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by Mario Cutajar

Macduff Everton, “El Capitan
in Snow and Mist, El Capitan,
California,” photograph, 1991.

Macduff Everton, "Dawn, Bright Angel Point,
North Rim, Grand Canyon," photograph, 1996.

Macduff Everton, “Snow and Low Cloud,
Crater Lake, Oregon,” photograph, 1999.

(Santa Barbara Museum of Art, Santa Barbara) Photography's relationship to landscape, as to all of its subjects, is highly ambivalent, the medium's power to idealize being equal and inseparable from its power to degrade. The moment captured by the photograph lives on forever as a disembodied ghost, growing ever more sepulchral and sublime with the passage of time. The essence of the sublime is the removal of the sublime object from the mundane and the corporeal. Photography's mere act of framing and excising its subject from the whole cloth of experience is sufficient to effect this removal and transform the ubiquitous into the iconic. But the very ease with which photography removes things from their context, the way it strip-mines reality and makes it available for our effortless visual consumption, also has the effect of devaluing the extraordinary.

This power of photography to make the world submit to our capricious and shallow curiosity parallels the way technology has "opened up" the world to us by demolishing its resistance to our rapacious enjoyment of it. When it comes to capturing (a word that also implies taming) landscape, photography completely inverts the real relationship between subject and viewer: The all-encompassing landscape itself becomes encompassed. Vast, incommensurate spaces become framed images enclosed within the artificial space of the gallery or the page of a magazine, while the otherwise insignificant observer assumes the role of creator, dispensing the world to us as a manmade composition.

Like all magical or pseudo-magical powers, this ability of photography to summarily reduce reality to image comes at a price. Thanks to it, all our encounters with nature tend to be poisoned by the vague feeling that we've seen it before. By making the sublime commonplace, photography has rendered the authentic experience of the sublime quite rare. As a consequence, photographers such as Lewis Baltz and Roger Minick, who dwell on the physical and metaphysical degradation of landscape, seem to produce a truer account of our contemporary relationship with the natural world than latter-day transcendentalists following in the footsteps of the Hudson River School and Ansel Adams.

MacDuff Everton and David Muench, 80 of whose photographs are on display here, belong in the latter camp. Their peregrinations through the Great Plains, the Rocky Mountains, the Colorado Plateau, the Cascade Range, Alaska, and California keep each of them on the road more than six months out of the year. They shoot in color, their compositions are formally exacting and bold, and their focus is unabashedly on nature's grander moments and vistas.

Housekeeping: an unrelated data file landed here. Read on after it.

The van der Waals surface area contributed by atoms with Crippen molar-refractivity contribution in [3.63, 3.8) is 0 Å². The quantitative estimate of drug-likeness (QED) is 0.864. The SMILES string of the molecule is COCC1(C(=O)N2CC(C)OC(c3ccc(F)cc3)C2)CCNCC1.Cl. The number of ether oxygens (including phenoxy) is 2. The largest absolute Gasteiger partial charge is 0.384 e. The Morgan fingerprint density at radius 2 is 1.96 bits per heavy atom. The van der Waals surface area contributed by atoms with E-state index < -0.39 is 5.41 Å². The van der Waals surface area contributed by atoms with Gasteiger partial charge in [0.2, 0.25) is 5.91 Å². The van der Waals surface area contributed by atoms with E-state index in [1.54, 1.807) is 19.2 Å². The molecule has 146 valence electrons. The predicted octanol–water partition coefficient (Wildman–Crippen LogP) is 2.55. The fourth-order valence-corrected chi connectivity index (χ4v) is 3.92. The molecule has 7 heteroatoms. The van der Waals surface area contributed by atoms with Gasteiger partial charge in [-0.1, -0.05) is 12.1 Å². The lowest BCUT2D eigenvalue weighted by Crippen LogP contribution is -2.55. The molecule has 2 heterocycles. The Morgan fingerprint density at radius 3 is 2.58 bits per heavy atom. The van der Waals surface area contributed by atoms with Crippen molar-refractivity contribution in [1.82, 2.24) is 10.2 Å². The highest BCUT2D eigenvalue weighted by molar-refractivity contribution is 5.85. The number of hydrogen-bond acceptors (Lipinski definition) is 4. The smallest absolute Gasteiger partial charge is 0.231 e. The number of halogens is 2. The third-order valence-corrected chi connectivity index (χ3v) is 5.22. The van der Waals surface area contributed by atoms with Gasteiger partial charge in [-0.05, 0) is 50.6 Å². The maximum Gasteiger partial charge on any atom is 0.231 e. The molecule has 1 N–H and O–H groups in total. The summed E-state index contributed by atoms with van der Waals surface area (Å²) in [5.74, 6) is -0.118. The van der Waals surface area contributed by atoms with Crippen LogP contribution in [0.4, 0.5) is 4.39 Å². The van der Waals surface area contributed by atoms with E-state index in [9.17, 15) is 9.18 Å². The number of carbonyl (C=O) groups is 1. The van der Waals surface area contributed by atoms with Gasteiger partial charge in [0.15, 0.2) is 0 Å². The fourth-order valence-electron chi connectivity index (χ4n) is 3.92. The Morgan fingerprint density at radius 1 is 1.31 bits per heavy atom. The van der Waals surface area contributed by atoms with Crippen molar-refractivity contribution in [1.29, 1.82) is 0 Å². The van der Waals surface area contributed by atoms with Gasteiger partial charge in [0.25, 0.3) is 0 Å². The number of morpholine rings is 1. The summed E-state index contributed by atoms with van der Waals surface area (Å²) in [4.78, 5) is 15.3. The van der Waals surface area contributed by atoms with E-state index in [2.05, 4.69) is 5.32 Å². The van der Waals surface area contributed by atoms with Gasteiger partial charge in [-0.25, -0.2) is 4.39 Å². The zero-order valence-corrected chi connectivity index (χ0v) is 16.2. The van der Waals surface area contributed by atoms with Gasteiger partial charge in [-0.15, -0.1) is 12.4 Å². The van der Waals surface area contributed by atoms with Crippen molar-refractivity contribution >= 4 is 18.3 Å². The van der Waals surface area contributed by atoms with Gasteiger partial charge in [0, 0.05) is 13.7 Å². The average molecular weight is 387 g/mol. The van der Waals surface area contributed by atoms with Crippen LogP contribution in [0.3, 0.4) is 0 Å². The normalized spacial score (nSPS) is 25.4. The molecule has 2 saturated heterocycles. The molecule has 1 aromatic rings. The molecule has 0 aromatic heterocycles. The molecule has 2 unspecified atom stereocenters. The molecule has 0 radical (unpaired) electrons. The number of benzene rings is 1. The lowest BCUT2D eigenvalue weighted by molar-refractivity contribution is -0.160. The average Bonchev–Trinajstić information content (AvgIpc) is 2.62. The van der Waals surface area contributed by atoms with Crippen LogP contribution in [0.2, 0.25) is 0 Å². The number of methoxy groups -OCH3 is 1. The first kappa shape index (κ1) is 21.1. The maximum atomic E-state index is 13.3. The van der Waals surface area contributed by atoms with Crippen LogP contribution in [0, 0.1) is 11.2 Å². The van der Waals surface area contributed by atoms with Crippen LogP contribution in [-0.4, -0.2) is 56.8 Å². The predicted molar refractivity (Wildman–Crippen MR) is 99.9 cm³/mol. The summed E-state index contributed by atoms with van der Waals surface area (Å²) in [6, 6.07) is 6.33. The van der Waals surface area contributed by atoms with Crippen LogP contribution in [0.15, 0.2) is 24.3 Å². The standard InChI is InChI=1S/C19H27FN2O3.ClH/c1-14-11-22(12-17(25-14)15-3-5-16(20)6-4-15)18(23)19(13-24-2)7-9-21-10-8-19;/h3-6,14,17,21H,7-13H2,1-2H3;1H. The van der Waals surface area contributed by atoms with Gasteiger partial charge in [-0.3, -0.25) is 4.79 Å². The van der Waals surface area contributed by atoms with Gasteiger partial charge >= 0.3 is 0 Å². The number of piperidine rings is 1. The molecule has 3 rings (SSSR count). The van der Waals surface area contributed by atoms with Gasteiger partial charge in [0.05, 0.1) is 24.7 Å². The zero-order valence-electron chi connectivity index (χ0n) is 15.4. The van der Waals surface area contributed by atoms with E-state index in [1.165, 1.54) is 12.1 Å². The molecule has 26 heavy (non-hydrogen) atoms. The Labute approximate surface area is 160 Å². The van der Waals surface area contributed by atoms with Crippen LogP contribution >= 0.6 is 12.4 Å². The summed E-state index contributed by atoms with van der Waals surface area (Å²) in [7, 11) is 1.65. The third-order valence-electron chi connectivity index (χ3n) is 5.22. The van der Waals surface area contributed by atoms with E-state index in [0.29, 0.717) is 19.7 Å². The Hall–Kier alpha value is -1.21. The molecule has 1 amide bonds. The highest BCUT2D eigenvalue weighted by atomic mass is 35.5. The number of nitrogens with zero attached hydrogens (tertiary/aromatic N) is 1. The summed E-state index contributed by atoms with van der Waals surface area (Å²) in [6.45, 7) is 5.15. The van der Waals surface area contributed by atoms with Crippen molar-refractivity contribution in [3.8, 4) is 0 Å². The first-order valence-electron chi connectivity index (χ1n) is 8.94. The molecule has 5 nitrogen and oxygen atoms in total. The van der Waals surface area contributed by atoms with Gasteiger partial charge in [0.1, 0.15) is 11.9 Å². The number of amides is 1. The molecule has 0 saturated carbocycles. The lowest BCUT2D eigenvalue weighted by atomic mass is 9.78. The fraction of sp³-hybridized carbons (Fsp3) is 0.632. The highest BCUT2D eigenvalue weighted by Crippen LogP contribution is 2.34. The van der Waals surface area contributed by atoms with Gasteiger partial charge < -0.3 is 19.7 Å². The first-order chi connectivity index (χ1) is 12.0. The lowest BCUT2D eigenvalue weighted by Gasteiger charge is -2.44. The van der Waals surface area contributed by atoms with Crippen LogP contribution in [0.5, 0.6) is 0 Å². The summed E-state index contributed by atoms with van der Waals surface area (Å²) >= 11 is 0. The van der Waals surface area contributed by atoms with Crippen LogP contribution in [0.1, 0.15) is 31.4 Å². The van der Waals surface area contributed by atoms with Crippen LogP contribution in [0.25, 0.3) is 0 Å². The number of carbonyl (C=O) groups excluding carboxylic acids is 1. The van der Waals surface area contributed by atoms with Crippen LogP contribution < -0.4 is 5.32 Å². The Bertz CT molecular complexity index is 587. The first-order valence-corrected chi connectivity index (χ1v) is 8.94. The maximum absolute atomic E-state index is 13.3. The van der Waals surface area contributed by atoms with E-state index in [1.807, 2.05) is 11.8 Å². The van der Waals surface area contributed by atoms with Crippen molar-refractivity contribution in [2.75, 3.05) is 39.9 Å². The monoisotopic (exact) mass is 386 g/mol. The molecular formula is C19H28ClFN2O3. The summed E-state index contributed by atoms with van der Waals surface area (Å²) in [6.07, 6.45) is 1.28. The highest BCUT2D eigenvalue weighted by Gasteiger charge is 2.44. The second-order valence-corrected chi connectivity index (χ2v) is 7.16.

There are subtle differences in the way the two photographers frame their subject matter: Everton uses the panoramic format and masterfully exploits its ability to stratify distances, colors, light, and shadow into abstract bands; Muench sets up disjunctions between the near and the distant that are in tension with the visual affinities that link things like gypsum dunes and the wispy white clouds in the sky. Where they come together is in their common adherence to romantic nature worship. Images such as Everton's apocalyptic Approaching Rain Storm, Wupatki National Monument, Arizona, in which a slate-gray cloudburst descends on the desert like fallout from a doomsday weapon, and Muench's Sandstone Wave, Paria/Vermilion Cliffs Wilderness, Utah, in which the striations and undulations of the fiery rock seem to mimic the violence of the waters that have scoured it over the ages, do indeed communicate awe in the face of the elemental.

But the effect of these images is the exact opposite of cumulative. The more you see of them, the greater the impression they leave that nature is a show staged for our amusement, the vastness of the spaces they illustrate belied by the seeming ease with which these prolific photographers traverse them. The phenomenal beauty of Everton's and Muench's photographs is both their triumph and their undoing. It's a beauty that arrests attention only to disclose the inadequacy of looking at landscape without acknowledging man as one of the blind and powerful forces that shape it.

David Muench, “Avalanche
Creek Gorge, Glacier Montana,”
photograph, 24 x 20”, 1999.

David Muench, "Ancient Bristlecone
Pines, White Mountains, California,"
photograph, 24 x 20”, 1987.

David Muench, “Evening
Storm, Hovenweep, Colorado,"
photograph, 24 x 20”, 1985.